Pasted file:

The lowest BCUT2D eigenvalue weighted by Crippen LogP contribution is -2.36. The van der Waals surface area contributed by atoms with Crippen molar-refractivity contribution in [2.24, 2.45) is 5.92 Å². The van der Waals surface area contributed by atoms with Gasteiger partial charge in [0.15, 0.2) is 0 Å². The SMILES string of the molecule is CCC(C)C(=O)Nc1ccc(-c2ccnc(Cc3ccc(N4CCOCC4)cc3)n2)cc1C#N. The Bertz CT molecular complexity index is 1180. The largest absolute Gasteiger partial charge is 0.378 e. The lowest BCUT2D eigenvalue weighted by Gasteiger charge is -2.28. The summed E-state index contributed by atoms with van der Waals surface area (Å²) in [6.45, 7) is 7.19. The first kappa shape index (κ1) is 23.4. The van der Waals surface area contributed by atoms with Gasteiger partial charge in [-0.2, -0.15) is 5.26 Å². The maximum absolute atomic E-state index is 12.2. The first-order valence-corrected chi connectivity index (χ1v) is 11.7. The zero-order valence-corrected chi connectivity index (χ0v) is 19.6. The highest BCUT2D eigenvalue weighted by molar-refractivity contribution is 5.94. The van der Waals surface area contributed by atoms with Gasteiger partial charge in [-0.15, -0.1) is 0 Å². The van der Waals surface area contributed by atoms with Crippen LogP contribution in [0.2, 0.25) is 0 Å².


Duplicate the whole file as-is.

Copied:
The lowest BCUT2D eigenvalue weighted by Crippen LogP contribution is -2.36. The van der Waals surface area contributed by atoms with Crippen molar-refractivity contribution in [2.24, 2.45) is 5.92 Å². The van der Waals surface area contributed by atoms with Gasteiger partial charge in [0.15, 0.2) is 0 Å². The SMILES string of the molecule is CCC(C)C(=O)Nc1ccc(-c2ccnc(Cc3ccc(N4CCOCC4)cc3)n2)cc1C#N. The Bertz CT molecular complexity index is 1180. The largest absolute Gasteiger partial charge is 0.378 e. The lowest BCUT2D eigenvalue weighted by Gasteiger charge is -2.28. The summed E-state index contributed by atoms with van der Waals surface area (Å²) in [6.45, 7) is 7.19. The first kappa shape index (κ1) is 23.4. The van der Waals surface area contributed by atoms with Gasteiger partial charge in [-0.2, -0.15) is 5.26 Å². The maximum absolute atomic E-state index is 12.2. The first-order valence-corrected chi connectivity index (χ1v) is 11.7. The zero-order valence-corrected chi connectivity index (χ0v) is 19.6. The highest BCUT2D eigenvalue weighted by molar-refractivity contribution is 5.94. The van der Waals surface area contributed by atoms with Gasteiger partial charge in [-0.15, -0.1) is 0 Å². The van der Waals surface area contributed by atoms with Crippen LogP contribution in [0.2, 0.25) is 0 Å².